Mike Merrill, assistant director of the Study Abroad Office, provides answers on how to make study abroad a financial reality, so you can take on your world.

Is study abroad worth the cost?  

Everyone chooses to invest their money differently, and for many students, the experiential value of studying abroad and living among another culture is worth the financial expense. Additionally, studies show that students who study abroad have greater success finding jobs shortly after graduation or getting into graduate schools. Employers consistently describe the skills acquired while studying abroad as desirable, and students who have studied abroad report that the skills they gained aided them in their professional pursuits. In nearly every field, having a global experience is an extreme positive, as the world is becoming more interrelated every day. 

How do students financially prepare to study abroad?

Once a student knows they are planning to study abroad, or even has an idea that they may want to, they should come visit our office. The entire process (including financial planning) takes time, so it is much easier when the students are proactive and plan well in advance.

The best way to financially prepare to study abroad is to understand what costs they will be undertaking. Then they can then apply for scholarships, start crowdfunding websites and/or get part-time jobs to support their study-abroad journey. Talking with Student Financial Services is also a very important piece of the puzzle. 

How exactly does financial aid work abroad? 

We recently moved to a home-tuition model, which means students on any semester- or year-long-approved program pay tuition to St. Edward's exactly as they otherwise would. All scholarships, loans, grants and other forms of funding still apply. Additionally, when students are filling out their FAFSA, they can include any additional study abroad costs as a part of their educational expenses.

How does financing differ between semester or year programs and summer programs?

With semester- and year-long programs, students' tuition will be the same as if they were studying at St. Edward's. All grants, scholarships and loans can apply to their study abroad. With summer programs, there is a specific cost for each program. After we meet with a student and discuss the financial logistics of their specific program, we recommended that they talk with their financial aid advisor to discuss what amount of their St. Edward's funding can be applied to the specific program, as well as other funding methods to bridge any financial gap.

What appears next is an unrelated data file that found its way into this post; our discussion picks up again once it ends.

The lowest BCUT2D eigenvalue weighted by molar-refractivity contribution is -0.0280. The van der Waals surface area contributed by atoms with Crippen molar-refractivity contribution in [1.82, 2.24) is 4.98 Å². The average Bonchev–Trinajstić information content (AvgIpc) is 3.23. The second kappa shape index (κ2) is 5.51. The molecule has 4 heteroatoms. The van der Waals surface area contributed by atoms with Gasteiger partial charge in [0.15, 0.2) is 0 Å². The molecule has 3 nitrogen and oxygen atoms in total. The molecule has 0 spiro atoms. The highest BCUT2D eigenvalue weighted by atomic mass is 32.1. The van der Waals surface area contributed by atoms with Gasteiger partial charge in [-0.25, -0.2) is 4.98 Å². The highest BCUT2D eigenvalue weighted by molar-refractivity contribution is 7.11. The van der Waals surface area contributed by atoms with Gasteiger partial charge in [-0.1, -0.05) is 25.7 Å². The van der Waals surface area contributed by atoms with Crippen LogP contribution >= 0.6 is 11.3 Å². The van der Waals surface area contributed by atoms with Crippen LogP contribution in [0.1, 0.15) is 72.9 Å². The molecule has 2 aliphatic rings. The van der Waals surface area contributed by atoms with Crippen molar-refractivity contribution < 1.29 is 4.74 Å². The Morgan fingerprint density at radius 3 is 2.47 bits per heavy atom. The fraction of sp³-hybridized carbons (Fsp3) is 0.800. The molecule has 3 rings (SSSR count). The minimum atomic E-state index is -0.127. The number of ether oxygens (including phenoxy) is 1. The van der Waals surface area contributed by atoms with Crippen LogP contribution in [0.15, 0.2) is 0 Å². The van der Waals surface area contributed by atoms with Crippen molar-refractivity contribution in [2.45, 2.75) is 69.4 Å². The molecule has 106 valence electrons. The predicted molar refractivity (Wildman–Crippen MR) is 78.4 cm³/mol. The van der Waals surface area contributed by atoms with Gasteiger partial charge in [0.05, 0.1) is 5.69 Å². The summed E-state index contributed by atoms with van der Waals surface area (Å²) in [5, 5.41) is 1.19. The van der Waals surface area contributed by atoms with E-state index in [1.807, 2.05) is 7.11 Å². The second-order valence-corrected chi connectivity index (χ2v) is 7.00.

What are the differences among study-abroad scholarships?

There are a wealth of scholarships available to study-abroad students. Some scholarships are specific to locations, areas of study, demographics, financial need and more. Pell Grant–eligible students can apply for the Gilman Scholarship, which provides up to $5,000 per semester. There are other scholarships that fund study in Asia or in regions where Americans don't usually study. When we meet with students, we talk with them about scholarships that we know will apply to them, and we recommend where they can look for additional scholarships and funding opportunities.

What are some of the best ways to budget abroad?

The first step is to identify all the associated costs that are known (i.e., flights, visa fees, housing, food, phone plan and passport fees if needed). We work with every student to identify these costs in the process of applying for a program.

We then encourage students to create a weekly budget using various resources that show the cost of living in different cities around the world. In this budget, we recommend including eating out, entertainment/travel, souvenirs, shopping, groceries and transportation. Of course, every student has individual spending habits, but we try to encourage following a budget to ensure financial security throughout the duration of the program.

What are some of the best ways to budget additional traveling while abroad?

The best way to budget traveling while abroad is to plan ahead. It is very easy to get caught up in the moment and travel at the drop of a hat, but it is a lot more fiscally responsible to plan side travels in advance. This allows students to incorporate the extra travel into their overall budget, secure cheaper lodging and transportation, and research any deals that are available for specific events or attractions that they are interested in. Budgeting and planning are crucial skills for life after college, and at the end of the day, we are all trying to prepare our students to be successful in whatever direction they decide to go in life.

Laura Irwin ’19 is Writing and Rhetoric major. She studied abroad in Madrid, Spain.